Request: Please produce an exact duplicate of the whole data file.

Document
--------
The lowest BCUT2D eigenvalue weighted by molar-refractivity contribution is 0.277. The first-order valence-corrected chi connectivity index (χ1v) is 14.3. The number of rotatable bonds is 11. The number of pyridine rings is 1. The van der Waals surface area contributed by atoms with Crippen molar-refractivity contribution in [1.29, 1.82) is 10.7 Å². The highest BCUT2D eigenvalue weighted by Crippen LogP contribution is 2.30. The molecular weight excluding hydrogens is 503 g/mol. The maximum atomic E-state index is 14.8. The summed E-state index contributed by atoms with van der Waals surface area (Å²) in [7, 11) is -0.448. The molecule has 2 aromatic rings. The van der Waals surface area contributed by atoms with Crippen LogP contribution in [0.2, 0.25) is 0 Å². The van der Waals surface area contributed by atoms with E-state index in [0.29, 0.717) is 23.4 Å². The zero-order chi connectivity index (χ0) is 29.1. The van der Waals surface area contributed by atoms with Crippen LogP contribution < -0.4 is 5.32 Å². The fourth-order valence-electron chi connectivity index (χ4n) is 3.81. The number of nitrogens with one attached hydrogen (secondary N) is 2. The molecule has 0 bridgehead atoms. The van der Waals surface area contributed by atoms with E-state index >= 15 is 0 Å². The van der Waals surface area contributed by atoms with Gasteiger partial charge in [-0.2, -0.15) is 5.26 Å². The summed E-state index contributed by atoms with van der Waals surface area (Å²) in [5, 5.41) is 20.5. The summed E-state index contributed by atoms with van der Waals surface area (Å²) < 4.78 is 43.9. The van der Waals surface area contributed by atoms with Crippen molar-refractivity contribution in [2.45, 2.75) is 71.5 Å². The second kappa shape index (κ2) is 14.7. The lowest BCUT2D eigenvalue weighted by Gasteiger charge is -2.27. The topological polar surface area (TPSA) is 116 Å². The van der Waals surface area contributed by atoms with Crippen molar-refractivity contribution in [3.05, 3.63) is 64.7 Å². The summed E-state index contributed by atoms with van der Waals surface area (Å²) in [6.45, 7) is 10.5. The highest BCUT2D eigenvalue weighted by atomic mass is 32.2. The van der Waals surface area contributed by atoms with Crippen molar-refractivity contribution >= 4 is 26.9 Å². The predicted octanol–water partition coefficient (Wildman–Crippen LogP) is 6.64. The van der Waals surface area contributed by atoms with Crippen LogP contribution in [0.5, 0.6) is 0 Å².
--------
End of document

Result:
The lowest BCUT2D eigenvalue weighted by molar-refractivity contribution is 0.277. The first-order valence-corrected chi connectivity index (χ1v) is 14.3. The number of rotatable bonds is 11. The number of pyridine rings is 1. The van der Waals surface area contributed by atoms with Crippen molar-refractivity contribution in [1.29, 1.82) is 10.7 Å². The highest BCUT2D eigenvalue weighted by Crippen LogP contribution is 2.30. The molecular weight excluding hydrogens is 503 g/mol. The maximum atomic E-state index is 14.8. The summed E-state index contributed by atoms with van der Waals surface area (Å²) in [7, 11) is -0.448. The molecule has 2 aromatic rings. The van der Waals surface area contributed by atoms with Crippen LogP contribution in [0.2, 0.25) is 0 Å². The van der Waals surface area contributed by atoms with E-state index in [0.29, 0.717) is 23.4 Å². The zero-order chi connectivity index (χ0) is 29.1. The van der Waals surface area contributed by atoms with Crippen LogP contribution < -0.4 is 5.32 Å². The fourth-order valence-electron chi connectivity index (χ4n) is 3.81. The number of nitrogens with one attached hydrogen (secondary N) is 2. The molecule has 0 bridgehead atoms. The van der Waals surface area contributed by atoms with E-state index >= 15 is 0 Å². The van der Waals surface area contributed by atoms with Gasteiger partial charge in [-0.2, -0.15) is 5.26 Å². The summed E-state index contributed by atoms with van der Waals surface area (Å²) in [5, 5.41) is 20.5. The summed E-state index contributed by atoms with van der Waals surface area (Å²) < 4.78 is 43.9. The van der Waals surface area contributed by atoms with Crippen molar-refractivity contribution in [2.45, 2.75) is 71.5 Å². The second kappa shape index (κ2) is 14.7. The lowest BCUT2D eigenvalue weighted by Gasteiger charge is -2.27. The topological polar surface area (TPSA) is 116 Å². The van der Waals surface area contributed by atoms with Crippen molar-refractivity contribution in [3.05, 3.63) is 64.7 Å². The summed E-state index contributed by atoms with van der Waals surface area (Å²) in [6.45, 7) is 10.5. The highest BCUT2D eigenvalue weighted by atomic mass is 32.2. The van der Waals surface area contributed by atoms with Crippen molar-refractivity contribution >= 4 is 26.9 Å². The predicted octanol–water partition coefficient (Wildman–Crippen LogP) is 6.64. The van der Waals surface area contributed by atoms with Crippen LogP contribution in [0.5, 0.6) is 0 Å².